Google Fiber Aims to Dominate the Internet Game

Google Fiber

Google may soon be changing the game yet again with a new Internet service called Google Fiber. One of the world’s most powerful and influential companies will soon be strengthening its grasp on providing Internet access, as well as making it easier for users to access WiFi in various locations throughout the country.

Few know that Google entered the WiFi game back in 2006 when it created free Internet for Mountain View, California residents, where the company is currently based. Over 500 streetlights in the town now hold WiFi hotspots for its residents. However, with the rise of smart phone and tablet use at the time, the company struggled to keep up with demand. According to tech website Engadget, Google is currently working to strengthen its connectivity in the city, and has announced plans to expand a new type of WiFi system in more cities throughout the US, only more powerful.

The company’s plan is to roll out high-speed service in at least 34 more cities among eight states, which could prove to be its biggest challenge yet. Some of the larger cities targeted include San Antonio, Portland, San Jose, Atlanta, and Salt Lake City. Coined Google Fiber, it’s only available in three cities in Kansas, Missouri and Utah. Google Fiber claims to be up to 100 times faster than many broadband services already offered. A recent study from Akamai Technologies on the state of the Internet reports that the average broadband speed is 9.8 megabits per second. Google Fiber is clocked at 1,024 megabits. This reportedly provides enough speed to purchase and download a movie on a user’s device in less than 2 minutes. According to the company, prices for the service are comparable or below what many households already pay for Internet service, starting at $70 per month.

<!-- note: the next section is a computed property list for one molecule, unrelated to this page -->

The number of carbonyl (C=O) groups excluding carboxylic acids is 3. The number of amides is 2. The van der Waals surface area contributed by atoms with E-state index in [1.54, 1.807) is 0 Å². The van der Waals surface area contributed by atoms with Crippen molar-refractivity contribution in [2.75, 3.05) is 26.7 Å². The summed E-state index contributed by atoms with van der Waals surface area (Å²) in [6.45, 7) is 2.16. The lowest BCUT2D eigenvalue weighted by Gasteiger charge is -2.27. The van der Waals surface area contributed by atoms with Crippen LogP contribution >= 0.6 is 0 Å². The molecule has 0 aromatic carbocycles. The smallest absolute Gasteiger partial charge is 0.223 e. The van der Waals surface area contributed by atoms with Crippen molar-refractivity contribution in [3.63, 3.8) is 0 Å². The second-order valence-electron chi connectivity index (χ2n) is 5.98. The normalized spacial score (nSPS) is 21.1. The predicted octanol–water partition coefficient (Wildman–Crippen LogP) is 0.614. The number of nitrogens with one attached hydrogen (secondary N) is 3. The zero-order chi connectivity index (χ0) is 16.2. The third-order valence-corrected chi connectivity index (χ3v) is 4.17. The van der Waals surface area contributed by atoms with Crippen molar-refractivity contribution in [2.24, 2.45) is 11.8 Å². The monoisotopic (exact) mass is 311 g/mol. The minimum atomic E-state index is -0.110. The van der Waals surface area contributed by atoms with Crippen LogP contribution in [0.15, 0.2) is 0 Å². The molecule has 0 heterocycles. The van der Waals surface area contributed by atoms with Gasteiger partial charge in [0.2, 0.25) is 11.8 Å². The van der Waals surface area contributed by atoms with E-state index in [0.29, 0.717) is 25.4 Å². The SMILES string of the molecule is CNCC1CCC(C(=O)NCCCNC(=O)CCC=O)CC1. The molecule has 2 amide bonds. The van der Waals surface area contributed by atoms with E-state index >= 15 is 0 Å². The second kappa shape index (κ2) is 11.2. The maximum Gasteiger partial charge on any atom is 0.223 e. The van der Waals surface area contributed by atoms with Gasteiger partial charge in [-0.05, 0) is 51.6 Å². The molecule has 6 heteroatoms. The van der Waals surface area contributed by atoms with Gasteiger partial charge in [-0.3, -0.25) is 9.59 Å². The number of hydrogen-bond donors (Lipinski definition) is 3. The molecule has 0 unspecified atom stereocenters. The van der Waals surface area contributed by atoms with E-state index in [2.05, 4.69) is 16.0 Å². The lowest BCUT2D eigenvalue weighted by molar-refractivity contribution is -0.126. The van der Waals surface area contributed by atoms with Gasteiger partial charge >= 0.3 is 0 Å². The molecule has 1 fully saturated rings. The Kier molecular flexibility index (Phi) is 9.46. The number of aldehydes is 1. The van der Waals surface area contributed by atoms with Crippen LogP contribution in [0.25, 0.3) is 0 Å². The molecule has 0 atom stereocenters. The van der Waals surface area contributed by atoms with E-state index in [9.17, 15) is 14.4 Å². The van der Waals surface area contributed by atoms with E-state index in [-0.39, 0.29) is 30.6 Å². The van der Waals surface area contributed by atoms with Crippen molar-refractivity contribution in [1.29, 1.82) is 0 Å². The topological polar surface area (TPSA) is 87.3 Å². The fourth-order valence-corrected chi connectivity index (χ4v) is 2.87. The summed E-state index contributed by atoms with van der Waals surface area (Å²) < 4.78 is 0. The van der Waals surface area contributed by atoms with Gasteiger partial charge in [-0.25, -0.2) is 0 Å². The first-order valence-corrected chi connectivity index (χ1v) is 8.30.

Before Google can implement these major plans for Internet domination, they must first work out plans with city infrastructures and foresee possible obstacles in providing service. The project would require laying fiber optic-cables underground, which could prove to be difficult on a city-by-city basis. The company says if it runs into too many difficulties, it could forgo a city.

In the more immediate future, Google is reportedly developing an app that will make it easier for users to connect to WiFi from their mobile devices. The app, which is being developed for iOS and Android devices, will automatically authenticate and connect to free hot spots. For example, when a user of the app walks into a Starbucks store, which currently offers free WiFi on AT&T, they no longer have to login and wait to join the network.

Engadget said there’s no guarantee that release of the app is official, but that it is currently trialing the program at its Mountain View headquarters.

By Nathan Rohenkohl



Silicon Valley Business Journal

Delaware Online


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